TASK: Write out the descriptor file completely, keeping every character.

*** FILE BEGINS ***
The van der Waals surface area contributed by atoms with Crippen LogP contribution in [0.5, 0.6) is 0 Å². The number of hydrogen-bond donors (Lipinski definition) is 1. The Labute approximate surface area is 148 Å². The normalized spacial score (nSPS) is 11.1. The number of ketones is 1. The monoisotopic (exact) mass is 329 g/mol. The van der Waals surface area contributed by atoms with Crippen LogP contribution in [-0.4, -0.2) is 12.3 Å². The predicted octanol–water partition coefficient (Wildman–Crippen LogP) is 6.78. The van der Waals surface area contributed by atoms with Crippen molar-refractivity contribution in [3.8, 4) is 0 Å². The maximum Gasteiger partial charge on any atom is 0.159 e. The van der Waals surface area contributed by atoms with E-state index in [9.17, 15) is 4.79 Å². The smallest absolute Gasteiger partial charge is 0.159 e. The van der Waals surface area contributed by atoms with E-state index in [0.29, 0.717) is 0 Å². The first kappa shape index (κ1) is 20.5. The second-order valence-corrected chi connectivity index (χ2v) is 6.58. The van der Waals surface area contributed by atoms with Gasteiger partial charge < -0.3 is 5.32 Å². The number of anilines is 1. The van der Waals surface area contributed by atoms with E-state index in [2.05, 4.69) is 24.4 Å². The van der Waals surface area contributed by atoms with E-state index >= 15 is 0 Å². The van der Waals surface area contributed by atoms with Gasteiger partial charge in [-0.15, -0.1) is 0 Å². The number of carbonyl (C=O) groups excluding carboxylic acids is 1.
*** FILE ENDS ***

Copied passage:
The van der Waals surface area contributed by atoms with Crippen LogP contribution in [0.5, 0.6) is 0 Å². The number of hydrogen-bond donors (Lipinski definition) is 1. The Labute approximate surface area is 148 Å². The normalized spacial score (nSPS) is 11.1. The number of ketones is 1. The monoisotopic (exact) mass is 329 g/mol. The van der Waals surface area contributed by atoms with Crippen LogP contribution in [-0.4, -0.2) is 12.3 Å². The predicted octanol–water partition coefficient (Wildman–Crippen LogP) is 6.78. The van der Waals surface area contributed by atoms with Crippen molar-refractivity contribution in [3.8, 4) is 0 Å². The maximum Gasteiger partial charge on any atom is 0.159 e. The van der Waals surface area contributed by atoms with E-state index in [9.17, 15) is 4.79 Å². The smallest absolute Gasteiger partial charge is 0.159 e. The van der Waals surface area contributed by atoms with E-state index in [0.29, 0.717) is 0 Å². The first kappa shape index (κ1) is 20.5. The second-order valence-corrected chi connectivity index (χ2v) is 6.58. The van der Waals surface area contributed by atoms with Gasteiger partial charge < -0.3 is 5.32 Å². The number of anilines is 1. The van der Waals surface area contributed by atoms with E-state index in [2.05, 4.69) is 24.4 Å². The van der Waals surface area contributed by atoms with E-state index >= 15 is 0 Å². The van der Waals surface area contributed by atoms with Gasteiger partial charge in [-0.15, -0.1) is 0 Å². The number of carbonyl (C=O) groups excluding carboxylic acids is 1.